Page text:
Designing a Patient Friendly Conference

HIMSS'13

Blog post by Colin Hung

Over the past 3 days I have been actively following the Stanford Medicine X conference (#MedX) through Twitter and via the live feed of the plenary sessions. I have never been to #MedX (I’m hoping to go next year) but from what I have seen and from what many others have said – this conference sets the standard when it comes to (a) patient involvement, (b) taking care of attendee needs and (c) meaningful presentations.

Patient Participation at MedXIn just a few years, Larry Chu (@LarryChu), has established #MedX as THE CONFERENCE to attend for patient advocates, researchers, physicians, nurses, IT folks and of course, for patients themselves. In fact, this year’s event had the highest ratio of patient participants: 35% (picture from Janet Freeman-Daily).

At #MedX, patients are not just passive participants. Patients, REAL patients, make up a significant portion of the presentations and workshops. Their stories and their passion helps to make #MedX such a memorable and educational event (that plus the way that the conference organizers apparently think of every attendee’s need – blankets, a wellness room, hand sanitizers).

Sadly, this level of patient involvement in healthcare conferences remains the exception rather than the rule. In fact, this lack of patient participation spurred Lucient Engelen (@lucienengelen) to launch the “Patients Included” designation for conferences. Engelen had grown tired of attending conferences that “happen without the people they are all about – patients” and vowed not to attend if patients were not part of the audience or were not involved in the program itself. You can read more about this designation on the BMJ Blog and on Engelen’s blog. [Side note, there are a growing number of conferences with this designation including Doctors 2.0]

I agree with Engelen. There is no doubt in my mind that involving patients in healthcare conferences is valuable. There is no substitute for the emotional and intellectual impact that patient stories can have on an audience. You cannot hear the journeys of ePatients like Regina Holliday, Dave deBronkart or Morgan Gleason without experiencing a “punch to the gut” (a good thing). I think Ted Eytan said it best in his blog post following the 2012 Permanente Executive Leadership Summit where patients were part of the agenda:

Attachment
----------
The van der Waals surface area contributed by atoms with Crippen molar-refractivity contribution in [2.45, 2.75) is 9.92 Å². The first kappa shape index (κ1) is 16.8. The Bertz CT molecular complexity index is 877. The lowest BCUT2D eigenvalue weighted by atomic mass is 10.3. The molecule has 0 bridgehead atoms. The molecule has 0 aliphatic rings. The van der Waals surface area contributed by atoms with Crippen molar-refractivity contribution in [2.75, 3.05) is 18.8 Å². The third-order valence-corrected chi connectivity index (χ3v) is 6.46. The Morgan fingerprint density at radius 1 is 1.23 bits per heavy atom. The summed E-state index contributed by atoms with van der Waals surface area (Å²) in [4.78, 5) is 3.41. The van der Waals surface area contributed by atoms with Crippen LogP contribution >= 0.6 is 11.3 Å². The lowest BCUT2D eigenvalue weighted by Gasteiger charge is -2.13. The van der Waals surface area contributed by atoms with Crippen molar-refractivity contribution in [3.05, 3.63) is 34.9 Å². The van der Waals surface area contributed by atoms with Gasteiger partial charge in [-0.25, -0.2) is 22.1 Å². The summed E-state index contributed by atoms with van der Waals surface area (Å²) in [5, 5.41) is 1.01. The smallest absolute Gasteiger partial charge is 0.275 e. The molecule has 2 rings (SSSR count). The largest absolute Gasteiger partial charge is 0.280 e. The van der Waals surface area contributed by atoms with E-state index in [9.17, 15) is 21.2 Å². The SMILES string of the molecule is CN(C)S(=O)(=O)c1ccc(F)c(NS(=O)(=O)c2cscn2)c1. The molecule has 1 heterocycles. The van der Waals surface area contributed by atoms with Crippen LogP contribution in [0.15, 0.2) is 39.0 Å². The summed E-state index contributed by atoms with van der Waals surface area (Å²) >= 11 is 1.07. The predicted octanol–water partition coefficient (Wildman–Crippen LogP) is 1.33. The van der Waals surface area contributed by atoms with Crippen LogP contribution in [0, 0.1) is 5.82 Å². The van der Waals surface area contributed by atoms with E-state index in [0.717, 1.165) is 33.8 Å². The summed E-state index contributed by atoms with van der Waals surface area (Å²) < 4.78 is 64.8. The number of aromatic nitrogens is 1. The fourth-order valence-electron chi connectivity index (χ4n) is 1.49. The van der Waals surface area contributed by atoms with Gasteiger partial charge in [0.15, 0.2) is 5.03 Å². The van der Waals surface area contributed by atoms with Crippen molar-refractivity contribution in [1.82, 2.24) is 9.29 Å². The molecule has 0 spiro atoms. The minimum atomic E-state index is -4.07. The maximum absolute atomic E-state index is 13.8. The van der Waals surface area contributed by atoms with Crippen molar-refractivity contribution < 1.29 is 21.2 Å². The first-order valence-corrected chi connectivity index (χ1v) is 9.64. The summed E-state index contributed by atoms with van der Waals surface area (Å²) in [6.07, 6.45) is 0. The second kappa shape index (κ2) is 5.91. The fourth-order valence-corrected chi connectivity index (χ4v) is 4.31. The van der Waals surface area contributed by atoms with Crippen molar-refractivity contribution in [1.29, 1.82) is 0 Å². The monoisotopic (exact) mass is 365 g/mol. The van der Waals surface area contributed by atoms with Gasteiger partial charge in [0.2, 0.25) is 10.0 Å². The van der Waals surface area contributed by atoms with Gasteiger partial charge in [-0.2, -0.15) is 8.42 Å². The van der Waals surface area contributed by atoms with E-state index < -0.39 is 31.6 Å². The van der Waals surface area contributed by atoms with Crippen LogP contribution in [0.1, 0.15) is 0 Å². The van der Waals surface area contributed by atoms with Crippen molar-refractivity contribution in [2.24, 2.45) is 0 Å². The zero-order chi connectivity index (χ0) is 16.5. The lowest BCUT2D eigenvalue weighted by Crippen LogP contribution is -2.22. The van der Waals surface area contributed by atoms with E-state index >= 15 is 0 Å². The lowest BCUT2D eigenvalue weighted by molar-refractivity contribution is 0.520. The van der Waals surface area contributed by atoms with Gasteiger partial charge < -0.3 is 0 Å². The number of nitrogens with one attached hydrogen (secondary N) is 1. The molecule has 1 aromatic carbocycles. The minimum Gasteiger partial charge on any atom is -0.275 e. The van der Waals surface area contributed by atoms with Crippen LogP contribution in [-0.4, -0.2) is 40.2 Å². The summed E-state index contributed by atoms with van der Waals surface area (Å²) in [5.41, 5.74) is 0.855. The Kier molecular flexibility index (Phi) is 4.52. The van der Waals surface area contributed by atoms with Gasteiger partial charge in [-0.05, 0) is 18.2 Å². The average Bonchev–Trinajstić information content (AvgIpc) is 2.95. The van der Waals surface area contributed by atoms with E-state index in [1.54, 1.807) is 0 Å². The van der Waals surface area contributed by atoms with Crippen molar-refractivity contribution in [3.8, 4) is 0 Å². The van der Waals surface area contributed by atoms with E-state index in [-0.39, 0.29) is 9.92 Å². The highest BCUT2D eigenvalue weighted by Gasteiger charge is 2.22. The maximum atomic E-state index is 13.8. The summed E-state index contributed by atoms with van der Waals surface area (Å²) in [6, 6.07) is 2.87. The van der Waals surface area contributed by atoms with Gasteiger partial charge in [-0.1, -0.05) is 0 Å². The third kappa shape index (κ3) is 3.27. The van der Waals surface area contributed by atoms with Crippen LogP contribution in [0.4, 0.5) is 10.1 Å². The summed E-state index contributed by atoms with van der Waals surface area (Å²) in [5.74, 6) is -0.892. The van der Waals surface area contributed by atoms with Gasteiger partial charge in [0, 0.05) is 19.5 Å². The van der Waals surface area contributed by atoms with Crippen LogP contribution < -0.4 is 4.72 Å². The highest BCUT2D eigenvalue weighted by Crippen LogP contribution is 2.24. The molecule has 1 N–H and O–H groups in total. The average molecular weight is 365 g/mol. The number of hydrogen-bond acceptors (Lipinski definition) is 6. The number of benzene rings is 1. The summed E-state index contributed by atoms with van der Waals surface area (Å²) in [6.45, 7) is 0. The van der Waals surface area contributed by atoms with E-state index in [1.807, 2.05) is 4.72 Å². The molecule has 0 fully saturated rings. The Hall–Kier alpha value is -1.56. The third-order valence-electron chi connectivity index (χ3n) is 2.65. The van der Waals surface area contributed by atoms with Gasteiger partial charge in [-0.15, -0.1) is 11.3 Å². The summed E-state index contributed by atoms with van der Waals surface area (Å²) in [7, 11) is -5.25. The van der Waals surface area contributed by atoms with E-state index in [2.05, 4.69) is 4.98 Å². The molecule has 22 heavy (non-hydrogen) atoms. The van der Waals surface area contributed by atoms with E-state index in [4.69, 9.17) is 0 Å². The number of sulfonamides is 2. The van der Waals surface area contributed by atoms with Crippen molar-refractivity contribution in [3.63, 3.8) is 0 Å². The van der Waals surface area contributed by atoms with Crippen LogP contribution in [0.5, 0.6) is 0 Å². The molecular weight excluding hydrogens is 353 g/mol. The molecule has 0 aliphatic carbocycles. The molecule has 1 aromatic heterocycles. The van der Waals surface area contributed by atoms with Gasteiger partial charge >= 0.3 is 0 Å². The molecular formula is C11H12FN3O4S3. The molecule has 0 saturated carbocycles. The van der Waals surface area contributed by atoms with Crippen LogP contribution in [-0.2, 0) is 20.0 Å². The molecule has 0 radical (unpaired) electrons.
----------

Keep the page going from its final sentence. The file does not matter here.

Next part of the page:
This year, for the first time, we invited 4 Kaiser Permanente members and their families to join the meeting…One colleague of mine said it was the first time he’s cried at this meeting.

Leslie Kernisan (@GeriTechBlog) had similar things to say in her blog following her first #MedX experience in 2013:

I was surprised by how powerful it was to have patients on stage telling their stories…I found myself feeling more empathetic, and focused on the patient and family perspective. And I felt more inspired to do better as a physician and as a healthcare problem-solver. In short, having patients tell their stories helped me engage with the conference presentations in a more attentive and meaningful way.

I think we can all agree that having patients at healthcare conferences is a “good thing”. But now the question becomes – How. How do conference organizers attract patient attendees? How do they get patients as speakers? What do they have to do different to accommodate the needs of patients? Is there another form of conference (other than an actual physical conference) that would work better for patients?

Regina Holliday wrote an excellent post with several suggestions for conference organizers looking to attract patients. She had 6 recommendations:

  1. Have standing tables, lounging chairs and “the walking meeting” because sitting all day hurts.
  2. Actually invite e-Patients Scholars and Patient Advocates to your event
  3. List your #hashtag on Symplur
  4. Use/encourage crowdfunding for e-patients
  5. Use electronic surveys to get feedback (like @Traitwise)
  6. Teach attendees how to live-tweet (this will increase the reach of the conference)

Susannah Fox, formerly of Pew Internet Research now Entrepreneur in Residence at the Robert Wood Johnson Foundation, also made suggestions on her blog:

  1. Read about successful examples of patients included conferences & learn from them
  2. Look for bloggers who have written about the topics you want in your conference
  3. Pay for patient’s travel and (ideally) their time. Treat them like a VIP.

For me, there are two big barriers to patient involvement at conferences. First and foremost is the cost associated with attending. Flights, hotels and conference attendance fees can add up to well over $2,000. That’s a lot to ask of anyone let alone a patient who has to focus on their health on a daily basis. The second barrier is logistics. Not many conferences (save #MedX) have areas where patients can rest or get the care they need. In fact travelling to a different city may not even be possible for many patients because of their condition or because they would not have access to medical care where the conference is being held.